The components described herein may execute from various computer-readable media having various data structures thereon. The components may communicate via local or remote processes such as in accordance with a signal having one or more data packets (e.g. data from one component interacting with another component in a local system, distributed system, or across a network such as the Internet with other systems via the signal). Software components may be stored, for example, on computer-readable storage media including, but not limited to, an application specific integrated circuit (ASIC), compact disk (CD), digital versatile disk (DVD), random access memory (RAM), read only memory (ROM), floppy disk, hard disk, electrically erasable programmable read only memory (EEPROM), flash memory, or a memory stick in accordance with embodiments of the present invention.

The term computer-readable media as used herein includes both storage media and communications media. Communications media typically embody computer-readable instructions, data structures, program modules, or other data in a modulated data signal such as a carrier wave or other transport mechanism and include any information-delivery media. By way of example, and not limitation, communications media include wired media, such as wired networks and direct-wired connections, and wireless media such as acoustic, radio, infrared, and other wireless media.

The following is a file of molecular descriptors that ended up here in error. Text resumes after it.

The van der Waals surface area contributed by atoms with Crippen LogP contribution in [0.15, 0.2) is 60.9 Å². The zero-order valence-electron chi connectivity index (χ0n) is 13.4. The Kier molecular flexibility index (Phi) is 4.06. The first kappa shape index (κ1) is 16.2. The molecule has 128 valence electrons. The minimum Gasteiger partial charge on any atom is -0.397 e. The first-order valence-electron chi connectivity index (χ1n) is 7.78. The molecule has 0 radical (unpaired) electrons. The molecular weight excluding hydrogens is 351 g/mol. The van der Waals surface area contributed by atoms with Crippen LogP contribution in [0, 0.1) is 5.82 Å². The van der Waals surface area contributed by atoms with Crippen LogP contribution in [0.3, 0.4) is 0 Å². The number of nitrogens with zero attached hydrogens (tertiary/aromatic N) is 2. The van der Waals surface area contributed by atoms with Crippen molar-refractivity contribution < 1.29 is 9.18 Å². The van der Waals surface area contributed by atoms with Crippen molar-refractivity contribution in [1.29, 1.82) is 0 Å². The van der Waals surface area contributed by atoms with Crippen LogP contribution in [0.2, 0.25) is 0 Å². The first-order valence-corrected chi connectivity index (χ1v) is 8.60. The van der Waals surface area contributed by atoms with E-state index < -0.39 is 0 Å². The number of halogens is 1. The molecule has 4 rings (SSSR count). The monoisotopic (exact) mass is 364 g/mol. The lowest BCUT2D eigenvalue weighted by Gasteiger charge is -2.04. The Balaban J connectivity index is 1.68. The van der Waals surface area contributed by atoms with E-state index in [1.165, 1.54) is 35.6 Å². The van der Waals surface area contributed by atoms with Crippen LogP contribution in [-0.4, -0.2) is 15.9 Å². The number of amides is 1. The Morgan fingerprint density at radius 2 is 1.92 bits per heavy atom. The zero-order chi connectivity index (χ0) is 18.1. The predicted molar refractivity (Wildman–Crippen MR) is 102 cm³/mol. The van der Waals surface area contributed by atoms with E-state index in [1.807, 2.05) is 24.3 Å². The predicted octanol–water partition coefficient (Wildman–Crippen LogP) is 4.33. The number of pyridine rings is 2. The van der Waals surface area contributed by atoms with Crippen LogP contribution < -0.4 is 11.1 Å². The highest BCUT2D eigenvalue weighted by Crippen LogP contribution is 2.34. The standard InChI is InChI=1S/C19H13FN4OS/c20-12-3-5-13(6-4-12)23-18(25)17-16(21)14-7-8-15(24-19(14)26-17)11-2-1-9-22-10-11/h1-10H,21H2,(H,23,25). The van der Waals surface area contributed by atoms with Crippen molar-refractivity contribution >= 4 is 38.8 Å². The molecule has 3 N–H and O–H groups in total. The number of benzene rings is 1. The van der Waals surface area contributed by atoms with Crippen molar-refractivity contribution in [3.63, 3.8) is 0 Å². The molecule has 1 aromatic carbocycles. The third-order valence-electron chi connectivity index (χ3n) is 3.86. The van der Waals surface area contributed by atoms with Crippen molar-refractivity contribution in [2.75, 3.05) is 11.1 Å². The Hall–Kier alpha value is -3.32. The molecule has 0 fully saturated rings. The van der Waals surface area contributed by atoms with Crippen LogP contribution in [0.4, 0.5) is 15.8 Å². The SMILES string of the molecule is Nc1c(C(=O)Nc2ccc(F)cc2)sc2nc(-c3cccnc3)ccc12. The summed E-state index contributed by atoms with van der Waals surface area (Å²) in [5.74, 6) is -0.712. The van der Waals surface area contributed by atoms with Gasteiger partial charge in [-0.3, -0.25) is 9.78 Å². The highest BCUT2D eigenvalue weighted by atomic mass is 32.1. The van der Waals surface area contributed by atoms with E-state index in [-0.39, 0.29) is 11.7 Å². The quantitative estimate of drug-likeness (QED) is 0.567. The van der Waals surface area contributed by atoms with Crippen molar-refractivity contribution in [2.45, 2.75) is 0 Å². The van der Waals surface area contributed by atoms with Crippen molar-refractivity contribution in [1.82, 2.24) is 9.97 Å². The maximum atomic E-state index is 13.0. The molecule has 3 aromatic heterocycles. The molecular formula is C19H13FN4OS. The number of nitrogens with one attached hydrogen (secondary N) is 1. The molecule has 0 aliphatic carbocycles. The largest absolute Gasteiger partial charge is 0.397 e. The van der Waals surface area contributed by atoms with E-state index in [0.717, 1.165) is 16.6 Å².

FIG. 1 is a block diagram of an example environment 100 in which embodiments may be practiced. FIG. 1 provides a basic understanding an example environment, though many configurations may be employed and many details are not illustrated in FIG. 1. As illustrated in FIG. 1, an example environment 100 includes clients 102, 104, and 106. Each of clients 102-106 may be a client computing device, process, or any component that requests access to stored data. In the example embodiment, client 102 is illustrated as a personal computer, client 104 is illustrated as a mobile communication device, and client 106 is illustrated as a server, in order to show the variety of clients that may exist. Other computing devices or processes may be clients in various environments.